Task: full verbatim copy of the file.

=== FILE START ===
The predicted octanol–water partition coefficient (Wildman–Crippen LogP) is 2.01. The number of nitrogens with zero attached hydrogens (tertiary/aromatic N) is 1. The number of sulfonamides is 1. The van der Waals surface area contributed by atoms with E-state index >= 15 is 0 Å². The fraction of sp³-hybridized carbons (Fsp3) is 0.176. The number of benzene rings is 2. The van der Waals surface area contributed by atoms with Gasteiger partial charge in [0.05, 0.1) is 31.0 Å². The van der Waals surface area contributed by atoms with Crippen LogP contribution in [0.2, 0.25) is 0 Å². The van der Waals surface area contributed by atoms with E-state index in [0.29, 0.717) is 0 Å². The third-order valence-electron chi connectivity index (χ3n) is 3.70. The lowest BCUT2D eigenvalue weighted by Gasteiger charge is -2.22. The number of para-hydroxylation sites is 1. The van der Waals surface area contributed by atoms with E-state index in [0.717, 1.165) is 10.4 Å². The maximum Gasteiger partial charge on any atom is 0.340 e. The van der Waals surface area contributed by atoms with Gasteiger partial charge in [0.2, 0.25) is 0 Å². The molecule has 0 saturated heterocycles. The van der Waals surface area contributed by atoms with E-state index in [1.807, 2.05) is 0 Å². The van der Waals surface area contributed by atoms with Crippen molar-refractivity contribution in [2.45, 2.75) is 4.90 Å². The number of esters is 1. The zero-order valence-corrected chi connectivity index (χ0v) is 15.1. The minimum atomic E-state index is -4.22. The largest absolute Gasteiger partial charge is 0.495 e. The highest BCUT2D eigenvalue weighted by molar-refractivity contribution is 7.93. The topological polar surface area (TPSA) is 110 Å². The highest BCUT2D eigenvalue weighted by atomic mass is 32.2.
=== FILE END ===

The predicted octanol–water partition coefficient (Wildman–Crippen LogP) is 2.01. The number of nitrogens with zero attached hydrogens (tertiary/aromatic N) is 1. The number of sulfonamides is 1. The van der Waals surface area contributed by atoms with E-state index >= 15 is 0 Å². The fraction of sp³-hybridized carbons (Fsp3) is 0.176. The number of benzene rings is 2. The van der Waals surface area contributed by atoms with Gasteiger partial charge in [0.05, 0.1) is 31.0 Å². The van der Waals surface area contributed by atoms with Crippen LogP contribution in [0.2, 0.25) is 0 Å². The van der Waals surface area contributed by atoms with E-state index in [0.29, 0.717) is 0 Å². The third-order valence-electron chi connectivity index (χ3n) is 3.70. The lowest BCUT2D eigenvalue weighted by Gasteiger charge is -2.22. The number of para-hydroxylation sites is 1. The van der Waals surface area contributed by atoms with E-state index in [0.717, 1.165) is 10.4 Å². The maximum Gasteiger partial charge on any atom is 0.340 e. The van der Waals surface area contributed by atoms with Gasteiger partial charge in [0.2, 0.25) is 0 Å². The molecule has 0 saturated heterocycles. The van der Waals surface area contributed by atoms with E-state index in [1.807, 2.05) is 0 Å². The van der Waals surface area contributed by atoms with Crippen molar-refractivity contribution in [2.45, 2.75) is 4.90 Å². The number of esters is 1. The zero-order valence-corrected chi connectivity index (χ0v) is 15.1. The minimum atomic E-state index is -4.22. The largest absolute Gasteiger partial charge is 0.495 e. The highest BCUT2D eigenvalue weighted by molar-refractivity contribution is 7.93. The topological polar surface area (TPSA) is 110 Å². The highest BCUT2D eigenvalue weighted by atomic mass is 32.2.